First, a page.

I'm not sure what the most limiting factor is.  The no garlic is tough since it's in just about every recipe, and in almost everything when you eat out.  I found fish sticks the other day that were GF/DF/Nut Free/ Egg Free and I thought HURRAY something I don't have to cook!  Nope, there was garlic powder in it.

Or maybe it's the no vinegar/yeast. Do you realize that every condiment has vinegar in it? Except for salsa...but no tomatoes or garlic so that's out too.  I tried to make some roasted jalapeno sauce, boy is it hot!  As much as I want to avoid baking bread, cookie, and muffin like things, I may give-in and try an Bread from Anna yeast free bread mix, just so I have something to toast occasionally or to put some deli meat on.  Also, I have three jars of Mark Sisson's Primal Mayonnaise which due to both the eggs and vinegar, I cannot eat right now, and this makes me very very very sad.  Mayonnaise should be it's own food group.  I love that stuff.






Thursday, March 19, 2015

Insomnia Sucks Part 2

Earlier last summer I wrote a post on my long standing sleeping issues.  For a while I thought my sleep was getting better, but in reality it wasn't.  During that time I just happened to listen to a bunch of random pod-casts that just happened to discuss other symptoms that I had and their connection to insomnia.  It's amazing how sometimes when you really need it too, the universe JUST HAPPENS to point you in the right direction.

Hormone pod-casts
I love listening to pod-casts while cooking and while driving all over the Twin Cities.  Some of my favorites are Underground Wellness, The Fat Buring Man, Everyday Paleo, and more recently Jimmy Moore's Ask the Low Carb Experts.  Over several weeks, I listened to Sean Croxton interview T.S. Wiley (sleep and hormones), Nora Gegaudes (hormones and sleep), Bryan Walsh (adrenal fatigue), and Julie Walsh (PCOS). After every single one I thought, "Holy SHIT!  there is seriously something wrong with my hormones!"  Not that I didn't think this before, but each one touched on how hormone imbalances can cause major sleep disturbances.  Each person stressed the point that if you have chronic sleep issues that will not resolve, you need to test your hormones.  If you have had long standing menstrual irregularities including severe PMS, heavy periods, clotting, missing periods, irregular cycles, you need to test your hormones.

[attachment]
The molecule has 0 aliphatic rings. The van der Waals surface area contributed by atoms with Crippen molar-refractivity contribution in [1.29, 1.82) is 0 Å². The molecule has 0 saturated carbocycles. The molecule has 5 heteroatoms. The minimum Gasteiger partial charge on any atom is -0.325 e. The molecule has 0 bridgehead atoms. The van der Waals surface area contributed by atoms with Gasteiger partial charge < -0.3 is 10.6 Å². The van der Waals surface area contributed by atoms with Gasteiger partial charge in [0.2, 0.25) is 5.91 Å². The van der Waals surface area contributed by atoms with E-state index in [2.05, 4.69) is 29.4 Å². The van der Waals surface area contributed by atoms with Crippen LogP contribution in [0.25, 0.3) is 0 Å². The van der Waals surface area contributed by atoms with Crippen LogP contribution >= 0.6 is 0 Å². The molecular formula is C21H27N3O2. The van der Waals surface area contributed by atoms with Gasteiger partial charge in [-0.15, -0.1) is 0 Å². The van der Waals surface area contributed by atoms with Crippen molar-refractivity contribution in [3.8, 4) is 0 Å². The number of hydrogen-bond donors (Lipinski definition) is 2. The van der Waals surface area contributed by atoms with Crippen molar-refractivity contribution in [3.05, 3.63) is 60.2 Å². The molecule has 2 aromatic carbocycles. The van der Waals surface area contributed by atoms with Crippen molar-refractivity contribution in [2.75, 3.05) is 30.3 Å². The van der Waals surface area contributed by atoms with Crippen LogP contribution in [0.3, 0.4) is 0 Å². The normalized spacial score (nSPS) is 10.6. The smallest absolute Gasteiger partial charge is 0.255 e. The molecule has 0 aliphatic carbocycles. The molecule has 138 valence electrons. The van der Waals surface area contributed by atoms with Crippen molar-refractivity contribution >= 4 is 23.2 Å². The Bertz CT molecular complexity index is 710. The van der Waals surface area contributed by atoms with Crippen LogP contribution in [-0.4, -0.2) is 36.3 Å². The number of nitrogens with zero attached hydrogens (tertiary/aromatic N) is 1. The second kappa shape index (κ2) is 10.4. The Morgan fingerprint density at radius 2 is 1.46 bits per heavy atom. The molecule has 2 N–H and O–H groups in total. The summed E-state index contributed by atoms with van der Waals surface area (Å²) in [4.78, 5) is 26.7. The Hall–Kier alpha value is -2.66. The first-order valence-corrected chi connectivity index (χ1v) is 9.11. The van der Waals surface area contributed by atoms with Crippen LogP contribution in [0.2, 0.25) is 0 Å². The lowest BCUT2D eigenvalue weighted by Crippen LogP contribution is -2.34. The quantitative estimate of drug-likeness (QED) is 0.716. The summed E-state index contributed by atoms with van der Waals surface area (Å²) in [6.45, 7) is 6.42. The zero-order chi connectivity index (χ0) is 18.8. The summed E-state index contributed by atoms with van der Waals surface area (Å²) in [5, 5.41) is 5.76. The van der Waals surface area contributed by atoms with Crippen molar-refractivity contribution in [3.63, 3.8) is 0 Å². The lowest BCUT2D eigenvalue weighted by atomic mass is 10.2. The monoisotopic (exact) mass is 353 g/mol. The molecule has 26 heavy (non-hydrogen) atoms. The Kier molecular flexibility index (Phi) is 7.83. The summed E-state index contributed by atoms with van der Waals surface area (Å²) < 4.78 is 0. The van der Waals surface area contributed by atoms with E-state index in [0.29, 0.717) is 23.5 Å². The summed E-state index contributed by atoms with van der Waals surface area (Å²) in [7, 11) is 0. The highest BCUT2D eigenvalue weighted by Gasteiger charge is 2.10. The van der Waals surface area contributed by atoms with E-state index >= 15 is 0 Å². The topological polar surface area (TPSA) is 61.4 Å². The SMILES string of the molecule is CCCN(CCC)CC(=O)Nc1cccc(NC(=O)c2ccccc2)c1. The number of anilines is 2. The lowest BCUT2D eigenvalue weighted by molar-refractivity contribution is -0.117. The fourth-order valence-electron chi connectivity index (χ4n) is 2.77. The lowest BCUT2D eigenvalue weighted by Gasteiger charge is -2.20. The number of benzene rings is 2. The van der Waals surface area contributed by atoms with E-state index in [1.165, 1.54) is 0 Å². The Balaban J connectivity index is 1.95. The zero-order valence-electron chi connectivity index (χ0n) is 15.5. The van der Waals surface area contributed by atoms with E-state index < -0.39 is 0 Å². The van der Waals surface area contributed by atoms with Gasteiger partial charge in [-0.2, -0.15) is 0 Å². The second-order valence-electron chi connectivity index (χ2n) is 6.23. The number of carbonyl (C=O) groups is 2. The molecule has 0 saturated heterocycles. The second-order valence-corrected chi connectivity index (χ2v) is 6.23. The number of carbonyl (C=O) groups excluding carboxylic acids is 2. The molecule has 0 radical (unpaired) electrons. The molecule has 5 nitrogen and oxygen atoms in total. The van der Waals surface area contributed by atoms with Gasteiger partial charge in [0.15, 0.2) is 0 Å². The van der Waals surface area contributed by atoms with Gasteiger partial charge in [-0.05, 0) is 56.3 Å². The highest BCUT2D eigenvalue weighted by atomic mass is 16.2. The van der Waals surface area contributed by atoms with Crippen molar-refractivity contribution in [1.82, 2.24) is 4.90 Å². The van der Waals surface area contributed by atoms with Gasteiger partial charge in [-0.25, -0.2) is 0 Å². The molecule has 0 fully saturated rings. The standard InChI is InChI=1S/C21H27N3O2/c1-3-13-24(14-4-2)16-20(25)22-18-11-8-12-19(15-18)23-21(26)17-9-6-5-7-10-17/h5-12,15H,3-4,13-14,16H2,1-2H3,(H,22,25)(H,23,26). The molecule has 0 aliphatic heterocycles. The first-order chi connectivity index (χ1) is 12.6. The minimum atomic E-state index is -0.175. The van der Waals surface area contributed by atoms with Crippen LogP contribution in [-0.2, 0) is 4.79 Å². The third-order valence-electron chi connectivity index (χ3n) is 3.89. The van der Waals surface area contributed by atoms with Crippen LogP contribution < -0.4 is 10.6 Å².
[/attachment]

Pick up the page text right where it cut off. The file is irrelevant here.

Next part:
So....I sent for a ZRT test kit. The most accurate way to test sex hormones is through saliva.  Blood tests only check what are known as bound or inactive hormones, compared to the free or active hormones found in the saliva.  The tests confirmed what I thought (no PCOS) but some interesting imbalances.  Particularly low progesterone, which is becoming more common among women my age.  Older women going through menopause often complain of insomnia, more specifically, they wake up a lot between 2-4am.  Sound familiar?  Menopause is often thought of as a decrease in estrogen, but it's really more about the decrease in progesterone.  Progesterone is the hormone that helps women feel level headed, calm, and aids in proper sleep/wake cycles.

Hmmm....now what?  How do I get my ovaries to make more progesterone?  I already eat lots of healthy fats.  I avoid gluten, and limit dairy, eat lots of veggies, and 90% of our meats are organic/grass fed.

Taking Action
I finally made an appointment with a Naturopath who JUST HAPPENS to work out of my PCP's office. The initial consult was fantastic. Knowing what I know, I could see many of the connections she was making between my past health history and current health complaints.

The Plan
After selling about 10 vials of blood for the most comprehensive blood testing I've ever seen, here's the plan:
  • Keep my blood sugars really well balanced.  I'm trying to cut out snacks and just eat three large meals, but I typically need something mid afternoon since lunch is often at 11, and dinner isn't until 6 or 7.  I notice that when my blood sugars drop, even if I'm not hungry I tend to get really anxious or have ADD type brain function.
  • No more folic acid supplementation.  I have the heterozygous MTHFR gene so my body is a little compromised when it comes to activating folic acid, especially if I'm under stress.  This can lead to detoxification problems, autoimmune diseases, heart disease (which runs in my family), and mood disorders (which also runs in my family).
  • Relax. My cortisol is a little off, and besides keeping my blood sugars balanced the best thing to do is to reduce stress.  I'm reading 8 minute meditation and am about 2 weeks into the program.
  • Supplement with Vitex to rebalance my progesterone.
  • Cut out inflammatory foods for 8-12 weeks.  This is where things get really hairy.  After following the previous steps for 1-3 months I just had an Alletess IgG food sensitivity test done.  I'm reacting to a lot of foods, especially fermented foods.  So what's off my list: All dairy except for Ghee, Gluten, Almonds, Apples, Banana, Green Beans, Cabbage, Cocoa (aka chocolate), COCONUT, Coffee, Chicken Eggs, Garlic, Ginger, Head Lettuce (romaine, iceburg), Mustard, Green Olives+olive oil, pineapple, sesame seeds, summer/winter squash, sunflower seeds, Black tea, tomato, Yeast (wine, soy sauce, vinegar, bread)